Focus on... Switzerland

As a financial centre with a thriving economy, Switzerland came through the fiscal crisis relatively unscathed.

The country’s PR industry has been able to ride off this success, capitalising on the digital era and taking strong steps towards a positive 2010.


Low down

As a modern and prosperous market economy, Switzerland weathered the fiscal crisis well. As a result its PR industry suffered minimal damage.

The ICCO Report 2010 noted a 0% growth in revenue for the industry in 2009 compared with the previous year, but predicts a 2% increase for 2010.

The suggested total income for member agencies of the Swiss PR trade association, the Association of PR Agencies in Switzerland (BPRA), is €50 million for 2009. An estimated 80% of PR firms are members of the trade body.

Weber Shandwick’s executive VP international consulting EMEA Nick Stravs says: ‘The PR industry in Switzerland has seen consistent growth over the past few years. Last year was impacted by the worldwide financial crisis, but the outlook for the PR industry is more positive for 2010.’



The Neue Zürcher Zeitung is cited as the most influential Swiss daily newspaper, and is also a leading German language newspaper.

As an associated publication with the Wall Street Journal, Handelszeitung is a popular read for business related news.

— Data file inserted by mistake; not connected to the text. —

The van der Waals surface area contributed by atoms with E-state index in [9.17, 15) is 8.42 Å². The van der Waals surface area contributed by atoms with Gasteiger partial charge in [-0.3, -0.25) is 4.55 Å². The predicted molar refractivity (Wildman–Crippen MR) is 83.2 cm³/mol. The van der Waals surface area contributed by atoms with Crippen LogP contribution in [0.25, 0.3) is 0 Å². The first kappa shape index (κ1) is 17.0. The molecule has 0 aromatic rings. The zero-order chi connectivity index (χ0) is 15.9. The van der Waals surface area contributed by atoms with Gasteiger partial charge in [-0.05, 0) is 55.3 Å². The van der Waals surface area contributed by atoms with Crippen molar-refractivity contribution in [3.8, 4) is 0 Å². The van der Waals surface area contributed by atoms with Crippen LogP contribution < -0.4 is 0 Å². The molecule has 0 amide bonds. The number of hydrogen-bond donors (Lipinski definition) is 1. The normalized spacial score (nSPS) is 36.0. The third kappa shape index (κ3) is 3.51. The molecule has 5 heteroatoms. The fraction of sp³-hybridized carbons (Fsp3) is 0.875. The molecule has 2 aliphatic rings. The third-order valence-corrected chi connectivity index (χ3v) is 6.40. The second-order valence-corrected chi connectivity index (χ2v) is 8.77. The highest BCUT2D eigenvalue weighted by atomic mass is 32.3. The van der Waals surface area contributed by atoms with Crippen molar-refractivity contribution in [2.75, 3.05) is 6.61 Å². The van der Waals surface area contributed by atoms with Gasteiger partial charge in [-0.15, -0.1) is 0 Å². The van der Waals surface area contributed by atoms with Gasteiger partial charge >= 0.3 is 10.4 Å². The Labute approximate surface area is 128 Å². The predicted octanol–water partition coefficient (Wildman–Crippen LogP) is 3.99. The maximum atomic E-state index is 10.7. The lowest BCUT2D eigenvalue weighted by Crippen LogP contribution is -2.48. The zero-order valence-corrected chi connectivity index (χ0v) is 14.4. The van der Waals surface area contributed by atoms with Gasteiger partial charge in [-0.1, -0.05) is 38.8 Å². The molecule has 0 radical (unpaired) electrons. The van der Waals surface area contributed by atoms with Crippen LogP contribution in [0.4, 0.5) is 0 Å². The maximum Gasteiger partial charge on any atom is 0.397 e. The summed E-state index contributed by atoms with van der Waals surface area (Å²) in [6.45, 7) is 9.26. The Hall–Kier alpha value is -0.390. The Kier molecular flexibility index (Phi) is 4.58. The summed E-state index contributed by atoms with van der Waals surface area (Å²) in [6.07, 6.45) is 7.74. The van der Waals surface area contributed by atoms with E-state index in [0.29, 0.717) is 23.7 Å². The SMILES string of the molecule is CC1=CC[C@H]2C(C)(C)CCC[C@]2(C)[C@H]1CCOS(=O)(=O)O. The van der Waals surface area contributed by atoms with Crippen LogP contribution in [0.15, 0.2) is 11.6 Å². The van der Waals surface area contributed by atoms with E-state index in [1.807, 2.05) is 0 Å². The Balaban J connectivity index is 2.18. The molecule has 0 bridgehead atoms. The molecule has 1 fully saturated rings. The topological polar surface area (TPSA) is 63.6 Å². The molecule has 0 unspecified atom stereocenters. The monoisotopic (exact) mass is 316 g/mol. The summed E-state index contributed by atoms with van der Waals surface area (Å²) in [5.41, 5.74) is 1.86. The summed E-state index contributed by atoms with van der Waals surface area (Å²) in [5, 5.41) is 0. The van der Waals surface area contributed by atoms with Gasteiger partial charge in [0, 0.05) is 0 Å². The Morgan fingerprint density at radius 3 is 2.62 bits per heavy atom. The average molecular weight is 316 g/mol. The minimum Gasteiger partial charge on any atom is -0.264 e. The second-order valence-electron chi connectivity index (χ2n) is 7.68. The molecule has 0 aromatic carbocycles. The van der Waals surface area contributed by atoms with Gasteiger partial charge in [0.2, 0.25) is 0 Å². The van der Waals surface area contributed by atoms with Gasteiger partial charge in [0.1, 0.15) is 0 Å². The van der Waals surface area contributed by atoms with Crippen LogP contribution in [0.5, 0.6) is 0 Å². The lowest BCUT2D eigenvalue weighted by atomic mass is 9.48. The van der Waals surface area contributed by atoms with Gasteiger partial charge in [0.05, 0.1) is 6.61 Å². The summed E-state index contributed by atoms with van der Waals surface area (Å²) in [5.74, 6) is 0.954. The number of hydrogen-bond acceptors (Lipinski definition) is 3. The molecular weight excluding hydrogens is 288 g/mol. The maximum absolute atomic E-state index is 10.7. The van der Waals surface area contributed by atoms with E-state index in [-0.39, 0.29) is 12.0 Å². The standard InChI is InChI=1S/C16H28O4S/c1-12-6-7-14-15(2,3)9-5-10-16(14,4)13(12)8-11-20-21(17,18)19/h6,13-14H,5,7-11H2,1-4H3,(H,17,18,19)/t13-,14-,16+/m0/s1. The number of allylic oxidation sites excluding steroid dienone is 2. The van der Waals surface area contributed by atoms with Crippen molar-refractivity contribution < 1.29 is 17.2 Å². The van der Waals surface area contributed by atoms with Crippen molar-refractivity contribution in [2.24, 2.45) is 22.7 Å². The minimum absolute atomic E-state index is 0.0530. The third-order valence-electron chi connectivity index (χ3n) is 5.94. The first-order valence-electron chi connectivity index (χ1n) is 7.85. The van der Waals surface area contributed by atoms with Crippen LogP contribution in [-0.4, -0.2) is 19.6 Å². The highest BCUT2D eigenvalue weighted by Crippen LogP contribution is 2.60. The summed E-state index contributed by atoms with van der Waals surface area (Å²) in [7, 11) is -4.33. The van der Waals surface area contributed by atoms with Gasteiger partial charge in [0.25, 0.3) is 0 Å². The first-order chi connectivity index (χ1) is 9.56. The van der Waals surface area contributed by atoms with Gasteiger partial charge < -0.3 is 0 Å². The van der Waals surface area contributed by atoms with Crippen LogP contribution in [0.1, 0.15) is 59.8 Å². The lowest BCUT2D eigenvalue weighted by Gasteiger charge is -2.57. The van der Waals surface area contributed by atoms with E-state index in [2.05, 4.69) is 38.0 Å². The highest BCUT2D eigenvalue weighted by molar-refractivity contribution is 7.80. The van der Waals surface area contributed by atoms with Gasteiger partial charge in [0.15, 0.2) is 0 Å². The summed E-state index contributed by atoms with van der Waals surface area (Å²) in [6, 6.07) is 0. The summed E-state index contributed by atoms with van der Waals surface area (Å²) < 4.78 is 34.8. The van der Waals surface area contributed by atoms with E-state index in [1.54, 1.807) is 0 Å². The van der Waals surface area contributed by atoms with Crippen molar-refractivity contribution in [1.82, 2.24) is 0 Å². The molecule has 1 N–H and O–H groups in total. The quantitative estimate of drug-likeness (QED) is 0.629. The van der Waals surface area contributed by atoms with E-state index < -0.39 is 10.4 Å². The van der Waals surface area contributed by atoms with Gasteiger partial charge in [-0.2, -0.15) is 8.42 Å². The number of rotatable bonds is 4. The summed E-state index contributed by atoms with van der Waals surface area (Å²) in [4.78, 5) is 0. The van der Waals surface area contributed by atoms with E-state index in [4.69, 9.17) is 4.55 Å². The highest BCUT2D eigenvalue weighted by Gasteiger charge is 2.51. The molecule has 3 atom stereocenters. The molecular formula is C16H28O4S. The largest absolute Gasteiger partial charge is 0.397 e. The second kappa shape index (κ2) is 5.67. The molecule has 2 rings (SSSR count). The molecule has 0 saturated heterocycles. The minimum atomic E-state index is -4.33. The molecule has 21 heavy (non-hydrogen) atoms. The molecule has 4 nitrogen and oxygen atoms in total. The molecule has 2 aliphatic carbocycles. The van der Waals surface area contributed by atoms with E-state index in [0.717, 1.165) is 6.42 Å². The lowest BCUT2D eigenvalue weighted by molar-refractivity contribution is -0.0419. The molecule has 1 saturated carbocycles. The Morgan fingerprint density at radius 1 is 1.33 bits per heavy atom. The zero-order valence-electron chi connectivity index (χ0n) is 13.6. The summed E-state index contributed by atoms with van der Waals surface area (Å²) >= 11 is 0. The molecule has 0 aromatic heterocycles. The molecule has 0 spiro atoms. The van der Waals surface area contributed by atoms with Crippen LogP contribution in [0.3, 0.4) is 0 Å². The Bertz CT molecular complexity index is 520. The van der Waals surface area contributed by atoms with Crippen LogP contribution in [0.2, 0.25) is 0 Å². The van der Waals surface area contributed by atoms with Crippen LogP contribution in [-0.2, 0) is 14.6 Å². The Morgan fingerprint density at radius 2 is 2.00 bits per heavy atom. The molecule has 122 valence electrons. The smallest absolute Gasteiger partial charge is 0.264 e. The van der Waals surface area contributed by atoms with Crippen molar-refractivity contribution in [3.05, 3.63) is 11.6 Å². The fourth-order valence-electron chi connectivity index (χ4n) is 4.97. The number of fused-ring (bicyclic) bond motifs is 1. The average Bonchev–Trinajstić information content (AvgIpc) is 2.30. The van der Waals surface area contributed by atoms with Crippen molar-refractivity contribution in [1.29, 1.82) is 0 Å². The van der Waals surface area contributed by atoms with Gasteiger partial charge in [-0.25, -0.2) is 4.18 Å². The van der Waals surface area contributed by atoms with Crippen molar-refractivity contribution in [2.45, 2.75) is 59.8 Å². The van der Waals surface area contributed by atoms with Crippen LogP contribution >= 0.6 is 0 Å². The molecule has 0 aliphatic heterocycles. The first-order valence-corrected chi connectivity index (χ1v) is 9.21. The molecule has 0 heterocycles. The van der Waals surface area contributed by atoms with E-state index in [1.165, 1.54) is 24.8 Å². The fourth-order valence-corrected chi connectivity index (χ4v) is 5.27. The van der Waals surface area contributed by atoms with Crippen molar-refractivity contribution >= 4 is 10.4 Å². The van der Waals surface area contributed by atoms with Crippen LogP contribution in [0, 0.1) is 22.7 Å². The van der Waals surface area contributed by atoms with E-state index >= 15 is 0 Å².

Global titles including the International Herald Tribune, Wall Street Journal and the Financial Times are also widely read.

In the French-speaking region, Le Temps is the key title, with L’Agefi propping up the business market for French speakers.

Broadcast media is dominated by the network Swiss Broadcasting Corporation (SRG/SSR), which runs seven national television networks. Three broadcast in German, two in Italian and two in French.

The network also operates 18 radio stations that provide national and local coverage.

Television broadcasts from German, Italian and French stations are also widely accessed through cable and satellite services.

Digital media, as is the case in many other markets, has had a major impact on the media landscape in Switzerland.

Stravs says: ‘Opportunities for growth in the PR industry can be seen in the area of digital media including; social media, online PR and web offerings.’

Trade portals,,,, and are all key online comms channels.


Bellwether brands

Consumer and brand marketing and luxury goods were cited as the areas with least growth prospects for the Swiss market in the ICCO Report. Industry and financial/investor relations were, perhaps unsurprisingly, considered the areas with the most growth potential.

Sravs says the brands that have sustained themselves through the financial crisis most successfully are luxury watch brand Rolex, Swiss supermarket chain Migros, Swiss Airlines and Nestle.


Public affairs

Comms and PR play an important role in Swiss politics. In 2001, the government employed over 400 communications professionals.

Stravs explains: ‘Besides activities related to elections, the government administration builds public opinion through research studies from external consulting firms.

‘In 2004 approximately CHF 600-700m was spent on external consulting contracts. ‘Spin doctors’ are ever present in Berne,’ he says.

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